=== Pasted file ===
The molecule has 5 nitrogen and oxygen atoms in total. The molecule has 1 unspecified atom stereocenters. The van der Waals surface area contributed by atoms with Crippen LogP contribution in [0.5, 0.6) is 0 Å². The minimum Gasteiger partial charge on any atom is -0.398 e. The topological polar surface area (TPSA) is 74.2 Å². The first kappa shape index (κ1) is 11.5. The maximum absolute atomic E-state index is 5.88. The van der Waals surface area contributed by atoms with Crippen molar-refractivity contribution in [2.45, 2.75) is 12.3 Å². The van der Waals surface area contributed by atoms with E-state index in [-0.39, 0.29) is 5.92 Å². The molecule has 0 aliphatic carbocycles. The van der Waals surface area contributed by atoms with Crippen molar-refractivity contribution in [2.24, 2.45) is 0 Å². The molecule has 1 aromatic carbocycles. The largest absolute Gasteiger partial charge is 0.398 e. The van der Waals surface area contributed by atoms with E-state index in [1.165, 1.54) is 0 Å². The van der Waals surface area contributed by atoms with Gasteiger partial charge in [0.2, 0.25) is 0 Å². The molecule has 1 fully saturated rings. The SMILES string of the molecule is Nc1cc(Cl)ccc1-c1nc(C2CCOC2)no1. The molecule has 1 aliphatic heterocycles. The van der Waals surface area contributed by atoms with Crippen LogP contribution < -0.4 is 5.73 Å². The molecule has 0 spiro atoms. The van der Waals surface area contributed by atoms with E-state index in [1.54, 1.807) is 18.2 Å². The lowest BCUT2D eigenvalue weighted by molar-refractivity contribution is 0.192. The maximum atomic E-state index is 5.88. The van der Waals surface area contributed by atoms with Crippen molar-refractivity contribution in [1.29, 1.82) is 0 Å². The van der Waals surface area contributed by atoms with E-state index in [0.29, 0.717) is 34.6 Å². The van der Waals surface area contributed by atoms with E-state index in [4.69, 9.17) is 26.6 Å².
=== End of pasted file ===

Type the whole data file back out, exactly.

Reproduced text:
The molecule has 5 nitrogen and oxygen atoms in total. The molecule has 1 unspecified atom stereocenters. The van der Waals surface area contributed by atoms with Crippen LogP contribution in [0.5, 0.6) is 0 Å². The minimum Gasteiger partial charge on any atom is -0.398 e. The topological polar surface area (TPSA) is 74.2 Å². The first kappa shape index (κ1) is 11.5. The maximum absolute atomic E-state index is 5.88. The van der Waals surface area contributed by atoms with Crippen molar-refractivity contribution in [2.45, 2.75) is 12.3 Å². The van der Waals surface area contributed by atoms with E-state index in [-0.39, 0.29) is 5.92 Å². The molecule has 0 aliphatic carbocycles. The van der Waals surface area contributed by atoms with Crippen molar-refractivity contribution in [2.24, 2.45) is 0 Å². The molecule has 1 aromatic carbocycles. The largest absolute Gasteiger partial charge is 0.398 e. The van der Waals surface area contributed by atoms with E-state index in [1.165, 1.54) is 0 Å². The van der Waals surface area contributed by atoms with Gasteiger partial charge in [0.2, 0.25) is 0 Å². The molecule has 1 fully saturated rings. The SMILES string of the molecule is Nc1cc(Cl)ccc1-c1nc(C2CCOC2)no1. The molecule has 1 aliphatic heterocycles. The van der Waals surface area contributed by atoms with Crippen LogP contribution < -0.4 is 5.73 Å². The molecule has 0 spiro atoms. The van der Waals surface area contributed by atoms with E-state index in [1.54, 1.807) is 18.2 Å². The lowest BCUT2D eigenvalue weighted by molar-refractivity contribution is 0.192. The maximum atomic E-state index is 5.88. The van der Waals surface area contributed by atoms with Crippen molar-refractivity contribution in [1.29, 1.82) is 0 Å². The van der Waals surface area contributed by atoms with E-state index in [0.29, 0.717) is 34.6 Å². The van der Waals surface area contributed by atoms with E-state index in [4.69, 9.17) is 26.6 Å².